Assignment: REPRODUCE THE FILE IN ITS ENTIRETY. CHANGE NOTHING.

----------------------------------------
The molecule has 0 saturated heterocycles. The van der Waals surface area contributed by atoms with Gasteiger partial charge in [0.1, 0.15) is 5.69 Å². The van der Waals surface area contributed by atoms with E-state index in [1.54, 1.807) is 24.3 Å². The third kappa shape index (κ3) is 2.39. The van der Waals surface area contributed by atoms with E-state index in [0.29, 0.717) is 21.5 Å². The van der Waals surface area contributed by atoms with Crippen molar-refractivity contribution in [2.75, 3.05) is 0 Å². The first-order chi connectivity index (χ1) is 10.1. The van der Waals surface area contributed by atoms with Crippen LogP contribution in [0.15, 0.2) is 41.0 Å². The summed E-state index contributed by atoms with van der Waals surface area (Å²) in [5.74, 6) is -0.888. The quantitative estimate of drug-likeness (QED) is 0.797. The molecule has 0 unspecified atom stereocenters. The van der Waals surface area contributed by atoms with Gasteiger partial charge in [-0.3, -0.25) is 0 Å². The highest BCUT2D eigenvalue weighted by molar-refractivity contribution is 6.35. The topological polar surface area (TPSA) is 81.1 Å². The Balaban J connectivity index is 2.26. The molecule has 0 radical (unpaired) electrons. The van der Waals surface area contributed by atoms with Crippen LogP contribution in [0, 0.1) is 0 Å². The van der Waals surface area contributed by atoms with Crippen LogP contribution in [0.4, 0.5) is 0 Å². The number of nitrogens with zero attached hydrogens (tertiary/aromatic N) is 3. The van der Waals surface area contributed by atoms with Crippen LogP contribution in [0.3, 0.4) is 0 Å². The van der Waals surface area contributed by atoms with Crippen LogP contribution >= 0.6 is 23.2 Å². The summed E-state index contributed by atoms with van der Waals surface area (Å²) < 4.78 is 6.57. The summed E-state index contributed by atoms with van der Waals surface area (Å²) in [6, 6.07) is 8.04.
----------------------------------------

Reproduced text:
The molecule has 0 saturated heterocycles. The van der Waals surface area contributed by atoms with Gasteiger partial charge in [0.1, 0.15) is 5.69 Å². The van der Waals surface area contributed by atoms with E-state index in [1.54, 1.807) is 24.3 Å². The third kappa shape index (κ3) is 2.39. The van der Waals surface area contributed by atoms with E-state index in [0.29, 0.717) is 21.5 Å². The van der Waals surface area contributed by atoms with Crippen molar-refractivity contribution in [2.75, 3.05) is 0 Å². The first-order chi connectivity index (χ1) is 10.1. The van der Waals surface area contributed by atoms with Crippen LogP contribution in [0.15, 0.2) is 41.0 Å². The summed E-state index contributed by atoms with van der Waals surface area (Å²) in [5.74, 6) is -0.888. The quantitative estimate of drug-likeness (QED) is 0.797. The molecule has 0 unspecified atom stereocenters. The van der Waals surface area contributed by atoms with Gasteiger partial charge in [-0.3, -0.25) is 0 Å². The highest BCUT2D eigenvalue weighted by molar-refractivity contribution is 6.35. The topological polar surface area (TPSA) is 81.1 Å². The Balaban J connectivity index is 2.26. The molecule has 0 radical (unpaired) electrons. The van der Waals surface area contributed by atoms with Crippen LogP contribution in [0, 0.1) is 0 Å². The van der Waals surface area contributed by atoms with Crippen LogP contribution in [0.4, 0.5) is 0 Å². The number of nitrogens with zero attached hydrogens (tertiary/aromatic N) is 3. The van der Waals surface area contributed by atoms with Crippen LogP contribution in [0.3, 0.4) is 0 Å². The van der Waals surface area contributed by atoms with Crippen LogP contribution >= 0.6 is 23.2 Å². The summed E-state index contributed by atoms with van der Waals surface area (Å²) < 4.78 is 6.57. The summed E-state index contributed by atoms with van der Waals surface area (Å²) in [6, 6.07) is 8.04.